Caffeine and other xanthines, including theophylline, have several known biological targets. These molecules have been characterized as non-selective antagonists of adenosine receptors (AR), inhibitors of phosphodiesterases, antagonists of the GABAA receptor, and stimulators of intracellular calcium release (27). While each of these effects is relevant to multiple biological processes, this section focuses on the antagonistic effects of caffeine on adenosine receptors, since this biological effect is relevant to the pathogenesis of liver fibrosis/cirrhosis.

Extracellular adenosine acts via four G-protein-coupled receptors (GPCRs), known as A1, A2a, A2b and A3 adenosine receptors to induce downstream effects (for recent review see (28, 29)). The A1AR, A2aAR and A3AR are high-affinity receptors that respond to low concentrations (>10 nM) of extracellular adenosine, while A2bAR is a low affinity receptor (>1 NM) thought to be selectively activated in pathological conditions (30). A1AR and A3AR are coupled to G proteins of the Gi/o type, leading to downregulation of cAMP-dependent signaling pathways. In contrast, A2aAR and A2bAR increase the intracellular concentration of cAMP via Gs coupling. Interestingly, A2bAR can also be coupled with Gq subunit to mobilize intracellular calcium (Ca2+).

Experimental evidence of the antagonist effects of caffeine on adenosine receptors was first reported 40 years ago in the heart (31) and in the brain (32). Caffeine is a nonspecific antagonist of all adenosine receptors. Specific synthetic agonists and antagonists derived from caffeine and other xanthine compounds have been developed for each AR and are now used as research tools in the studies of their functions, as well as potential therapeutic drugs (27). This is relevant, since specific antagonists of the A2aAR inhibit experimental liver fibrosis (26, 33). In contrast, administration of A1AR, A2bAR and A3AR specific antagonists does not significantly impact liver fibrosis progression (26).

Thus, the anti-fibrotic effect of caffeine seems to be modulated by its antagonism of the A2aAR. In addition, mice lacking A2aAR expression are protected against liver fibrosis induced by CCl4 and TAA (26). A potential role of the A1AR in liver fibrosis is more controversial, as A1AR deficient mice are also protected against CCl4-induced liver fibrosis (34), but administration of the A1AR specific antagonist DPCPX has no effect (26).

HSC are well established as primary effector cells during liver fibrosis. Interestingly, human HSC express mRNA for all four adenosine receptors ((35) and Dranoff JA unpublished data), among which A2aAR is the most studied as a regulator of HSC function. Mouse HSC express all but A3AR receptors (35). Thus, HSC represent a highly plausible cellular target mediating the anti-fibrotic effect of coffee/caffeine acting via adenosine receptor antagonism. Indeed, activation of HSC A2aAR by extracellular adenosine markedly upregulates collagen secretion (26, 35, 36). Adenosinergic signaling, via A2aAR activation, redistributes stress fibers and contractile capacity in HSCs (37), likely providing a mechanism for a “stop” signal after cell migration, as evidenced by the observation that A2aAR activation blocks the chemotaxis of HSC in response to platelet derived growth factor (PDGF) (35). Finally, A2aAR activation increased HSC TGFβ secretion (35) and decreased MMP expression (26). Since all of the mechanisms listed can be blocked by caffeine, blockade of pro-fibrotic adenosinergic signaling in HSC is a reasonable explanation for the antifibrotic effects of coffee.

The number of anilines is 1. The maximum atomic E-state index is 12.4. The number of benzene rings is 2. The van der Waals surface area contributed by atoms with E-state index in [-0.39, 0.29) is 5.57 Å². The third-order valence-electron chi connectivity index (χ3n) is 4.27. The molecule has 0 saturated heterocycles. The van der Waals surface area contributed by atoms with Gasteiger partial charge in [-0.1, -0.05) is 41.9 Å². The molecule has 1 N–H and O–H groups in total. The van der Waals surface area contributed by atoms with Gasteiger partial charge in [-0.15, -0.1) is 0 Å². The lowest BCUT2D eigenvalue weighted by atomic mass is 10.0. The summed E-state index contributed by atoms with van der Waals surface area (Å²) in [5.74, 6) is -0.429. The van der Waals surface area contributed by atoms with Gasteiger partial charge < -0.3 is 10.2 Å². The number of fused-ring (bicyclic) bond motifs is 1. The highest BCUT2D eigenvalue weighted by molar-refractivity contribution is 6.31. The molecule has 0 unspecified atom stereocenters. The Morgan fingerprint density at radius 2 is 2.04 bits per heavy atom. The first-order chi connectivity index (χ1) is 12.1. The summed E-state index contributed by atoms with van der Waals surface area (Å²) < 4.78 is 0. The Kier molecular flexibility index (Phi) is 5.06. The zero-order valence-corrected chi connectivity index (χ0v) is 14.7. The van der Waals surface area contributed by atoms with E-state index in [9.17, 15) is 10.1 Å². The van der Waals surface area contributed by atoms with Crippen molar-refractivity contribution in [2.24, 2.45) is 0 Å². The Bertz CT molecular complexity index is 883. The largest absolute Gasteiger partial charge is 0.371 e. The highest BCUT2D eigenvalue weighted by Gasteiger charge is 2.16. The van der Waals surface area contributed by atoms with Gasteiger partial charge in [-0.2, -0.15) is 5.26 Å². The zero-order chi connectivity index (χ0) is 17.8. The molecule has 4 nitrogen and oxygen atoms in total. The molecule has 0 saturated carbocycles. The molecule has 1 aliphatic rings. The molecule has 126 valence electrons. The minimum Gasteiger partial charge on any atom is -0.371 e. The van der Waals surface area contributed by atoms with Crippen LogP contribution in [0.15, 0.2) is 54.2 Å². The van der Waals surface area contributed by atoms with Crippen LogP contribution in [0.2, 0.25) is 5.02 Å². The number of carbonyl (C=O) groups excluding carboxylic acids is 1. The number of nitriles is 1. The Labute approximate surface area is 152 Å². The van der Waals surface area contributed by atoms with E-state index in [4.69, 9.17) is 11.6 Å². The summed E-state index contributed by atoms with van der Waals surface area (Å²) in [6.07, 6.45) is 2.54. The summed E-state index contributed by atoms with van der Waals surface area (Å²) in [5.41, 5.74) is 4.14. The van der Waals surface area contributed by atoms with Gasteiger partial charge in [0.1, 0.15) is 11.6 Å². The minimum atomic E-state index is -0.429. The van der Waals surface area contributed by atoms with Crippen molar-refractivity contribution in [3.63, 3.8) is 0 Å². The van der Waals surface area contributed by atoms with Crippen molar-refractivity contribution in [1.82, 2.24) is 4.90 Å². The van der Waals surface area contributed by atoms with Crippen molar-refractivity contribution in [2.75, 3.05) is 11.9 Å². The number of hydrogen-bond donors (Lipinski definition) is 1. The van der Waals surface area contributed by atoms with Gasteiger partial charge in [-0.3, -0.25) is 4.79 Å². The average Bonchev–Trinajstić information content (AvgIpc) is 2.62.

According to the literature presented here, coffee consumption provides protection against liver fibrosis induced by well-established chemical models. The protective mechanism seems to be mediated primarily by the action of caffeine on HSC A2aAR. However, there are holes in the literature that will need to be closed. First, since CCl4 and other pro-fibrotic chemical agents require inflammation to induce fibrosis and cirrhosis, and multiple inflammatory cell types express adenosine receptors (38, 39), the observed effects may be mediated by changes in inflammatory cell function rather than those on HSC function. Second, the animal studies performed have taken only a cursory look at the relative importance of non-caffeine coffee constituents, in part due to methodological limitations. Lastly, animal models of fibrosis are themselves analogues of human fibrosis-to-cirrhosis progression, but they are not identical. Thus, it is very possible that animal models and studies in isolated HSC will prove useful to identify biological mechanisms, but the relevance to human health will be best tested in studies of human patients.

The progression of liver injury to fibrosis to cirrhosis is a slow but deadly process. The number of North American and European patients with chronic liver disease is increasing, primarily due to steady levels of hepatitis C infection but rapidly expanding levels of fatty liver disease (primarily non-alcoholic). Thus, identification of simple measures that can slow fibrosis and prevent cirrhosis in at-risk patients is critical. Since coffee consumption appears to have salutary effects on human health overall, coffee is an attractive lifestyle measure that patients can take.

Are we ready to “write a prescription for coffee”, as asked by Torres and Harrison in a recent commentary article? (1) Most likely, the answer is yes. Our rationale is as follows. First, there is sufficient evidence to provide biological plausibility for coffee as an anti-fibrotic. Second, coffee (for most individuals) is a pleasant addition to the diet, without profound adverse effects and possibly some other health benefits (again for most individuals). Lastly, other anti-fibrotic treatments are simply lacking; they are in the pipeline, but not yet available clinically.

However, we must face caveats as well. The human studies cited suggest that the most potent observed effects of coffee require the equivalent of four or more cups per day. We are not convinced that most individuals would easily tolerate this. Moreover, if we assume that the anti-fibrotic effects of coffee are mediated by caffeine, then should patients also be offered equivalent “doses” of tea, caffeinated soft drinks, or even caffeine pills? The latter two do not seem to be consistent with contemporary health practice, and probably for good reason. Thus, at present, we would suggest that any recommendations be limited to coffee (and for reasons cited above, limited to brewed coffee).

Hopefully, the most important effect gained by the observations reviewed here is not the use of coffee as a drug, but rather the generation of testable hypotheses as to the pathogenesis, prevention, and treatment of liver fibrosis and cirrhosis.

Source NATAP